Remember the character on Seinfeld whose job was thinking up fancy words for clothing to put in the Land's End catalog?
That's a real job, and it's a real hassle for most shoppers, especially online where everything is guided by search engines.
Simple terms like “shirt” and “pants” are too general for most internet sites to narrow down.
It takes specific terms to limit the results to the items you're actually looking for, and most men don't know those terms by heart.
We thought we'd help. This is the first of a couple Real Men Real Style posts that break down broad categories into the specific terms as they're being used today.
Use them in conjuction with descriptive words to narrow your searches down: “gray wool slacks” will return a much narrower set of choices than “men's dress pants,” and so on.
- Trousers is the most common word for a tailored pair of pants, and generally denotes a formal garment with a waistband, belt loops, and fly front. In the UK the term is used more generally and refers to pants of any kind, while pants is used to refer to undergarments.
- Slacks originally denoted less formal, untailored men's trousers, and still usually refers to off-the-rack dress pants, especially those made of smooth wool knits (which hang loose and smooth, hence “slack”). Something specifically described as a pair of “slacks” in this day and age will likely be loosely fitted compared to most dress trousers.
- Khakis was first used to refer to uniform pants worn by various British forces, but now has become another mostly-generic word for dress-casual trousers, particularly in light cotton weaves. Some manufacturers will only use the word to refer to pants in the light tan color of the same name, while others will sell “khakis” in a variety of colors. The term does denote a certain casualness, and will not be used to describe dress trousers that might be worn with a suit.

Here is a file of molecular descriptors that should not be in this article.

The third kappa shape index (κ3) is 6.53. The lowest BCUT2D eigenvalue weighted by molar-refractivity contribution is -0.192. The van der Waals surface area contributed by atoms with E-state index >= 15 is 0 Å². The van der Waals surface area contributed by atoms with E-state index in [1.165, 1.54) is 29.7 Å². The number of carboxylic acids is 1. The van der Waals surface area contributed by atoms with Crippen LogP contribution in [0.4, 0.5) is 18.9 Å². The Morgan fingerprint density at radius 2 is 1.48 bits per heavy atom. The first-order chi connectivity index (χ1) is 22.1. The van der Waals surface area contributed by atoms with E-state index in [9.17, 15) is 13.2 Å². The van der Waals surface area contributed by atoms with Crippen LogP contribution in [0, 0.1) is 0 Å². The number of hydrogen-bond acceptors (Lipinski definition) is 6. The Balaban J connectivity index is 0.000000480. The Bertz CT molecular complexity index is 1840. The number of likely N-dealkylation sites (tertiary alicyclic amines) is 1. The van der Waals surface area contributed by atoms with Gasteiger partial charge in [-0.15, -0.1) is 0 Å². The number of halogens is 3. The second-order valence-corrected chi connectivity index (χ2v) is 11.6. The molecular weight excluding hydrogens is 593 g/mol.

- Chinos is another word that originally described a style of military uniform trousers. While khakis can be quite informal and varied in style, “chinos” still usually refers to plain-fronted (unpleated) dress trousers similar to those worn as part of a suit. They can come in any color, but are most traditionally a light beige.
Chino is also a specific cotton weave with a soft and lightweight texture, but it is now possible to buy trousers listed as “chinos” that use a different weave. This is inaccurate usage, and may be a sign that the manufacturer is not particularly skilled.
- Corduroys refer to trousers made out of the specific corduroy fabric, which has a distinctive ridged pattern. Corduroys can come in any color and a wide variety of styles, and are generally considered to be on the informal side of things, serving as dress-casual or casual wear regardless of their color or cut.
- Jeans are informal, denim trousers in any color. They are traditionally not considered appropriate outside of casual settings, but are beginning to appear in modern fashion as an accompaniment to sport coats.